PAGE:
Is it just us or do all these kinds of yeasts sound suspiciously the same?
We've been baking and buying yeast for years, and sometimes the yeast choices in the baking aisle still get us confused!
Here's the thing: Yes, there is a difference. And yes, it does make a difference in your recipe which one you use.
Active Dry Yeast
This is probably what comes to mind when you think of yeast. It's dry and granular, about the consistency of cornmeal. To use it, you dissolve a few teaspoons in warm water (110-degrees or cooler) and then add it to the rest of the ingredients. This yeast will behave 'typically' and will give your dough two rises.
Instant Active Dry Yeast
This is also known as "bread machine yeast." This yeast is milled into finer particles and it does not need to be dissolved in water like active dry yeast does so you can add it along with the dry ingredients.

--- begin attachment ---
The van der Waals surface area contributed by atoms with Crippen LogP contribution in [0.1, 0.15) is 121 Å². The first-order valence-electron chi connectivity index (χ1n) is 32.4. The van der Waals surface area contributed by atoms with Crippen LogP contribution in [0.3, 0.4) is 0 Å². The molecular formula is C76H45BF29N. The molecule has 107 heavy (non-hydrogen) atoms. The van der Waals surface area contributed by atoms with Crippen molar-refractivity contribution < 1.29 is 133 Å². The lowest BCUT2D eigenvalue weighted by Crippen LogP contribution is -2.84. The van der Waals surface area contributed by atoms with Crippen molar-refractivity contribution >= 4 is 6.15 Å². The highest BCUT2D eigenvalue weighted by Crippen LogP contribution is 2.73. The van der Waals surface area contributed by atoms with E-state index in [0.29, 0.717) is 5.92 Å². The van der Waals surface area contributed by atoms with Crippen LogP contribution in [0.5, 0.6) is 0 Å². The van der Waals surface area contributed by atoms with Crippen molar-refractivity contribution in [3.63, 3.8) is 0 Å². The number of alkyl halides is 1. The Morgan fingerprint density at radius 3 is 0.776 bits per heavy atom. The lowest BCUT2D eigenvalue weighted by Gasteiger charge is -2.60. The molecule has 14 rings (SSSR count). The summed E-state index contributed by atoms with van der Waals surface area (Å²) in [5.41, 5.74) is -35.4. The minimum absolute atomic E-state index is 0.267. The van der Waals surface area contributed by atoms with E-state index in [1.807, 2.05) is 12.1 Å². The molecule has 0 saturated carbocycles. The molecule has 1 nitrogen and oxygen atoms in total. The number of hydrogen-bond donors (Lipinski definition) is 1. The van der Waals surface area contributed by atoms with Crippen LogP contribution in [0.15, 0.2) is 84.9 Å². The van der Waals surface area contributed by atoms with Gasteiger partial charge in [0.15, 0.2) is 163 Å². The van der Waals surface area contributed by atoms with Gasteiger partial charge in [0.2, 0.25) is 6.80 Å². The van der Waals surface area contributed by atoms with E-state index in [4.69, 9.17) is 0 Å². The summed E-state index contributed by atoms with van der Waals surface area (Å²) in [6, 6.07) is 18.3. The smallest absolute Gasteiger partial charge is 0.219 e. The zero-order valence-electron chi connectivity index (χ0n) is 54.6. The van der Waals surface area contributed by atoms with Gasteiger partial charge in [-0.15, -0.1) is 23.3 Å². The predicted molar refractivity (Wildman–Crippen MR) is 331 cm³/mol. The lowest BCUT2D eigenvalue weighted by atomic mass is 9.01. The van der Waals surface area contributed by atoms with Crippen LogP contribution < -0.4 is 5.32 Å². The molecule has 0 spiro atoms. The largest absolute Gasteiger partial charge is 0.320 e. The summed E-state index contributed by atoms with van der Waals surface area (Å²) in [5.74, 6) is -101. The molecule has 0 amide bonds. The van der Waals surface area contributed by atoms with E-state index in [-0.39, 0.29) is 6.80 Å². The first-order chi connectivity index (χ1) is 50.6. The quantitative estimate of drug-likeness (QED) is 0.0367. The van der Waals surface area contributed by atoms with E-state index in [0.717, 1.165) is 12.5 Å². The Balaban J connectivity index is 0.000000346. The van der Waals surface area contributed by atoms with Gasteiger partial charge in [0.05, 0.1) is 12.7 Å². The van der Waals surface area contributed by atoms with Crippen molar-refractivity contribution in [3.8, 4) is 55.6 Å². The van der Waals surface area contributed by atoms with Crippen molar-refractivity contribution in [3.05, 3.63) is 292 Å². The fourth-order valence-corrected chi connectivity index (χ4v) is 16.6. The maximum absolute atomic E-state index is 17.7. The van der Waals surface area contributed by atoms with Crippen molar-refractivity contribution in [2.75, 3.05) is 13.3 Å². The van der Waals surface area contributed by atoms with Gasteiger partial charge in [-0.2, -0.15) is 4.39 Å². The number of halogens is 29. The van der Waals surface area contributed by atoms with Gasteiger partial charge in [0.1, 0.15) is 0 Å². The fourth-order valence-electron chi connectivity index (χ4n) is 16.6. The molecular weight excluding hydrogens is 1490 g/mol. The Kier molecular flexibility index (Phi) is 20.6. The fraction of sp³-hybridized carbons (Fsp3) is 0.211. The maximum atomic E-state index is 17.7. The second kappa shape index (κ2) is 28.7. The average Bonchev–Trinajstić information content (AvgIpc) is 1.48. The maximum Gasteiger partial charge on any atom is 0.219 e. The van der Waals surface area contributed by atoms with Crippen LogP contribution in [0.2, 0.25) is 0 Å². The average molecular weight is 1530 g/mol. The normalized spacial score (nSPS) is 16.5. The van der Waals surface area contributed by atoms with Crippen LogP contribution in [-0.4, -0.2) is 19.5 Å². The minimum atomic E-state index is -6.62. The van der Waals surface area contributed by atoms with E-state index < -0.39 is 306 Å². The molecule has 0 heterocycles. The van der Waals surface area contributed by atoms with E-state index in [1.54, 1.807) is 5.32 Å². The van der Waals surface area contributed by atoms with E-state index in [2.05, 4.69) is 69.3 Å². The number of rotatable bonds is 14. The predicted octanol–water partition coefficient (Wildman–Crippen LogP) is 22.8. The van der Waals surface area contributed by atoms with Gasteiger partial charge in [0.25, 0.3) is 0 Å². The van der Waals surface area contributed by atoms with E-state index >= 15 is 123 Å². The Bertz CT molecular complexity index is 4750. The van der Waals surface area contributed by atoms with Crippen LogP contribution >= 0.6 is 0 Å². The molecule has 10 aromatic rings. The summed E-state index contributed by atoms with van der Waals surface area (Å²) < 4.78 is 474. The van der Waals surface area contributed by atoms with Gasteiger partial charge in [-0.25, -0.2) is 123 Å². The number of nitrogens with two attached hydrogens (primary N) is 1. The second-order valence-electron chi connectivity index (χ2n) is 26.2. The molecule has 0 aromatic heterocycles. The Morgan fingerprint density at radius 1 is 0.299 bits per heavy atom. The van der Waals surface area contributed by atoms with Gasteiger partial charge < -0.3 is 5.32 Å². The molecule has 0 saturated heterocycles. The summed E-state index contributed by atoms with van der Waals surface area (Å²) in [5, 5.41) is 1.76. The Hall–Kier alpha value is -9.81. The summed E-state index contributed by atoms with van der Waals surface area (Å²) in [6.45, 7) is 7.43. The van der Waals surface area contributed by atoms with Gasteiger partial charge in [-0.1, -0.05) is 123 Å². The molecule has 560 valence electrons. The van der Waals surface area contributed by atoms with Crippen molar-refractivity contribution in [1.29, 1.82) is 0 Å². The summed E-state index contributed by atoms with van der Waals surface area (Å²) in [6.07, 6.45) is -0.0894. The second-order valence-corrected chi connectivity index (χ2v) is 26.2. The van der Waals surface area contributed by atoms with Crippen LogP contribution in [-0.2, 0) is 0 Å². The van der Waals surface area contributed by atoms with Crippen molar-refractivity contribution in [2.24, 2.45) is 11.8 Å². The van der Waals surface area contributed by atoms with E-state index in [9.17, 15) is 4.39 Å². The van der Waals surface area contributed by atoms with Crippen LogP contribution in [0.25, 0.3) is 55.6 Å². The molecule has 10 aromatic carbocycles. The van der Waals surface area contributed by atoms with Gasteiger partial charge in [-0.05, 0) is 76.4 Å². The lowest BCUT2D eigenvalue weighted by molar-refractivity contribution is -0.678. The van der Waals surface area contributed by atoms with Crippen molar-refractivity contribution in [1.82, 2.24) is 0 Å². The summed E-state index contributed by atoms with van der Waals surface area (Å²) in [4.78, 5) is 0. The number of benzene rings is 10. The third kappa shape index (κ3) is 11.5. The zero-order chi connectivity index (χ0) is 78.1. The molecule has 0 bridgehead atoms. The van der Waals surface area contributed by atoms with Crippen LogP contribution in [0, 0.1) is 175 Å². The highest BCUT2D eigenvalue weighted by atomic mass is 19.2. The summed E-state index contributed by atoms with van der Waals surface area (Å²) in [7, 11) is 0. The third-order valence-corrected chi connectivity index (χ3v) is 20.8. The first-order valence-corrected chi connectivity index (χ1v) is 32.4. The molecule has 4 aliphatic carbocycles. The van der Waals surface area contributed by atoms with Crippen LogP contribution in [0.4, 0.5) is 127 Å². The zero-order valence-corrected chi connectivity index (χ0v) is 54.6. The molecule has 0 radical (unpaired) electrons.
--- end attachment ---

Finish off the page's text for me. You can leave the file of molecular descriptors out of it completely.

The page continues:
This yeast also gives you two separate rises and it can be used interchangeably with active dry yeast. Measure out the same amount of yeast and skip the water-activation step.
This yeast has also been milled into smaller particles so that it doesn't need to be dissolved into water. In addition, enzymes and other additives are included to make the dough rise faster. With this yeast, you can skip the first rise of the dough and shape the loaves right after kneading.
What you save in time, you lose in flavor and structure. Your final loaf will be fairly bland and commercial tasting, with a tight, uniform crumb. Since it behaves so differently, this yeast cannot be substituted for either active dry or instant active dry yeasts.
Fresh Compressed Cake Yeast
This is the kind of yeast that commercial bakers tend to use. It's a solid block with a clay-like consistency, is more dependable, and dissolves easily. However, it's 2-week shelf life makes it less ideal for home bakers to use (the granular yeasts above have a shelf-life of about a year in the fridge).
If you want to try fresh yeast, use twice the amount of fresh yeast as dry yeast called for in the recipe.
We recommend picking one kind of yeast, becoming familiar with it, and using it in everything unless the recipe gives a specific reason to do otherwise. For the most part, we use active dry yeast since it's what we've used the longest!
What about you?
Related: What's the Difference Between Baking Soda and Baking Powder?
(Image Credit: Breadworld.com)